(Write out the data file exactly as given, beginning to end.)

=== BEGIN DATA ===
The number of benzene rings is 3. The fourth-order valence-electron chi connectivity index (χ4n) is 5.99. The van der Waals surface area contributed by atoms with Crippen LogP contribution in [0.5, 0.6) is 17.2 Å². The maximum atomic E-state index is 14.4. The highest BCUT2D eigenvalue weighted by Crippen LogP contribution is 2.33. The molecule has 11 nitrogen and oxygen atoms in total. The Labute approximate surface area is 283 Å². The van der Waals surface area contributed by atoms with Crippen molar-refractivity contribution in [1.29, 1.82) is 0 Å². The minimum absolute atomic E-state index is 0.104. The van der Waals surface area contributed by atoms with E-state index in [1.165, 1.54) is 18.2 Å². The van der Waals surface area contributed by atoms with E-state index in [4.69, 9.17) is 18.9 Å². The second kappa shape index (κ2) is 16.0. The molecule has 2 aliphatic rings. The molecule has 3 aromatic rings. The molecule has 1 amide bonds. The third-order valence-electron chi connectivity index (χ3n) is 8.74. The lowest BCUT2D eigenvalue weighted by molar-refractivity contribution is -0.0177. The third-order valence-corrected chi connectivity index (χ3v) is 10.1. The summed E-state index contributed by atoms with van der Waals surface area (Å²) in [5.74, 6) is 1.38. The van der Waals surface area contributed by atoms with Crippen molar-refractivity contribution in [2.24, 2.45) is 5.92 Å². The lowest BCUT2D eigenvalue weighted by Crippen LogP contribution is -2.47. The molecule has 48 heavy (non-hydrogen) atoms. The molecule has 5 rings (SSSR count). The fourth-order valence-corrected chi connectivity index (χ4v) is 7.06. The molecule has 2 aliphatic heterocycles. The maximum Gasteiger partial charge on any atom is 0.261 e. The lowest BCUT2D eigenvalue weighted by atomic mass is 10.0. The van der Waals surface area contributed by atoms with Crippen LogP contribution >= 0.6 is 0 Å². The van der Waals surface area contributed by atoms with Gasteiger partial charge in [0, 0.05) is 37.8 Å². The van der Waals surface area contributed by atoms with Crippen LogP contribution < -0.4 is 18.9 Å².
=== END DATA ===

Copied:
The number of benzene rings is 3. The fourth-order valence-electron chi connectivity index (χ4n) is 5.99. The van der Waals surface area contributed by atoms with Crippen LogP contribution in [0.5, 0.6) is 17.2 Å². The maximum atomic E-state index is 14.4. The highest BCUT2D eigenvalue weighted by Crippen LogP contribution is 2.33. The molecule has 11 nitrogen and oxygen atoms in total. The Labute approximate surface area is 283 Å². The van der Waals surface area contributed by atoms with Crippen molar-refractivity contribution in [1.29, 1.82) is 0 Å². The minimum absolute atomic E-state index is 0.104. The van der Waals surface area contributed by atoms with E-state index in [1.165, 1.54) is 18.2 Å². The van der Waals surface area contributed by atoms with E-state index in [4.69, 9.17) is 18.9 Å². The second kappa shape index (κ2) is 16.0. The molecule has 2 aliphatic rings. The molecule has 3 aromatic rings. The molecule has 1 amide bonds. The third-order valence-electron chi connectivity index (χ3n) is 8.74. The lowest BCUT2D eigenvalue weighted by molar-refractivity contribution is -0.0177. The third-order valence-corrected chi connectivity index (χ3v) is 10.1. The summed E-state index contributed by atoms with van der Waals surface area (Å²) in [5.74, 6) is 1.38. The van der Waals surface area contributed by atoms with Crippen molar-refractivity contribution in [2.24, 2.45) is 5.92 Å². The lowest BCUT2D eigenvalue weighted by Crippen LogP contribution is -2.47. The molecule has 48 heavy (non-hydrogen) atoms. The molecule has 5 rings (SSSR count). The fourth-order valence-corrected chi connectivity index (χ4v) is 7.06. The molecule has 2 aliphatic heterocycles. The maximum Gasteiger partial charge on any atom is 0.261 e. The lowest BCUT2D eigenvalue weighted by atomic mass is 10.0. The van der Waals surface area contributed by atoms with Crippen LogP contribution >= 0.6 is 0 Å². The van der Waals surface area contributed by atoms with Gasteiger partial charge in [0, 0.05) is 37.8 Å². The van der Waals surface area contributed by atoms with Crippen LogP contribution < -0.4 is 18.9 Å².